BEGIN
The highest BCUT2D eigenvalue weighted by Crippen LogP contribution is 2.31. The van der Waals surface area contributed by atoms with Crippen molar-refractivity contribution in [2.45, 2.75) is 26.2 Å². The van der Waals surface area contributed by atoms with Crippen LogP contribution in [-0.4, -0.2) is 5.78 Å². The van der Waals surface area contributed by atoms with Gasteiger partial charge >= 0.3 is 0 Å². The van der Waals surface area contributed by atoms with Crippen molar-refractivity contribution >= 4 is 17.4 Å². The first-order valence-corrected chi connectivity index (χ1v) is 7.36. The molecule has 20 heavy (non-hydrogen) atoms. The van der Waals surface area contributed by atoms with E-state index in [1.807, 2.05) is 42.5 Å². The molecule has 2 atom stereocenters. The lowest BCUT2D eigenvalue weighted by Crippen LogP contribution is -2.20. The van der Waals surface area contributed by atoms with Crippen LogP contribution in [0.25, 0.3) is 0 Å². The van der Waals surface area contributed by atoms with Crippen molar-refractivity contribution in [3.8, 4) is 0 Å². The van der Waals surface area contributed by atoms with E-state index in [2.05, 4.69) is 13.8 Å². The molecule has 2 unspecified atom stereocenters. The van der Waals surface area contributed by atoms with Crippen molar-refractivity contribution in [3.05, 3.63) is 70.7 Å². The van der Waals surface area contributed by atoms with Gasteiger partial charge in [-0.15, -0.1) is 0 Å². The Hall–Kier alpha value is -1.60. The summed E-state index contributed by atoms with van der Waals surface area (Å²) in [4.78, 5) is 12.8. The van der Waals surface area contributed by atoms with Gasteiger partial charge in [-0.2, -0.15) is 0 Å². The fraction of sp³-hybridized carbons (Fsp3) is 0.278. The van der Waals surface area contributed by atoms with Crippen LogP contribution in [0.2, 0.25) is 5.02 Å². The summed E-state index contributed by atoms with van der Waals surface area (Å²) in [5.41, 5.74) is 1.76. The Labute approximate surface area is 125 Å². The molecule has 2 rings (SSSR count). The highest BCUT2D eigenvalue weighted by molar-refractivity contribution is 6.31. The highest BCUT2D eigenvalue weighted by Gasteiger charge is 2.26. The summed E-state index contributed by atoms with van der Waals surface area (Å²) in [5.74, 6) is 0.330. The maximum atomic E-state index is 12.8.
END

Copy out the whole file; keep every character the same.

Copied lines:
The highest BCUT2D eigenvalue weighted by Crippen LogP contribution is 2.31. The van der Waals surface area contributed by atoms with Crippen molar-refractivity contribution in [2.45, 2.75) is 26.2 Å². The van der Waals surface area contributed by atoms with Crippen LogP contribution in [-0.4, -0.2) is 5.78 Å². The van der Waals surface area contributed by atoms with Gasteiger partial charge >= 0.3 is 0 Å². The van der Waals surface area contributed by atoms with Crippen molar-refractivity contribution >= 4 is 17.4 Å². The first-order valence-corrected chi connectivity index (χ1v) is 7.36. The molecule has 20 heavy (non-hydrogen) atoms. The van der Waals surface area contributed by atoms with E-state index in [1.807, 2.05) is 42.5 Å². The molecule has 2 atom stereocenters. The lowest BCUT2D eigenvalue weighted by Crippen LogP contribution is -2.20. The van der Waals surface area contributed by atoms with Crippen LogP contribution in [0.25, 0.3) is 0 Å². The van der Waals surface area contributed by atoms with Crippen molar-refractivity contribution in [3.8, 4) is 0 Å². The van der Waals surface area contributed by atoms with E-state index in [2.05, 4.69) is 13.8 Å². The molecule has 2 unspecified atom stereocenters. The van der Waals surface area contributed by atoms with Crippen molar-refractivity contribution in [3.05, 3.63) is 70.7 Å². The van der Waals surface area contributed by atoms with Gasteiger partial charge in [-0.15, -0.1) is 0 Å². The Hall–Kier alpha value is -1.60. The summed E-state index contributed by atoms with van der Waals surface area (Å²) in [4.78, 5) is 12.8. The van der Waals surface area contributed by atoms with Gasteiger partial charge in [-0.2, -0.15) is 0 Å². The fraction of sp³-hybridized carbons (Fsp3) is 0.278. The van der Waals surface area contributed by atoms with Crippen LogP contribution in [0.2, 0.25) is 5.02 Å². The summed E-state index contributed by atoms with van der Waals surface area (Å²) in [5.41, 5.74) is 1.76. The Labute approximate surface area is 125 Å². The molecule has 2 rings (SSSR count). The highest BCUT2D eigenvalue weighted by molar-refractivity contribution is 6.31. The highest BCUT2D eigenvalue weighted by Gasteiger charge is 2.26. The summed E-state index contributed by atoms with van der Waals surface area (Å²) in [5.74, 6) is 0.330. The maximum atomic E-state index is 12.8.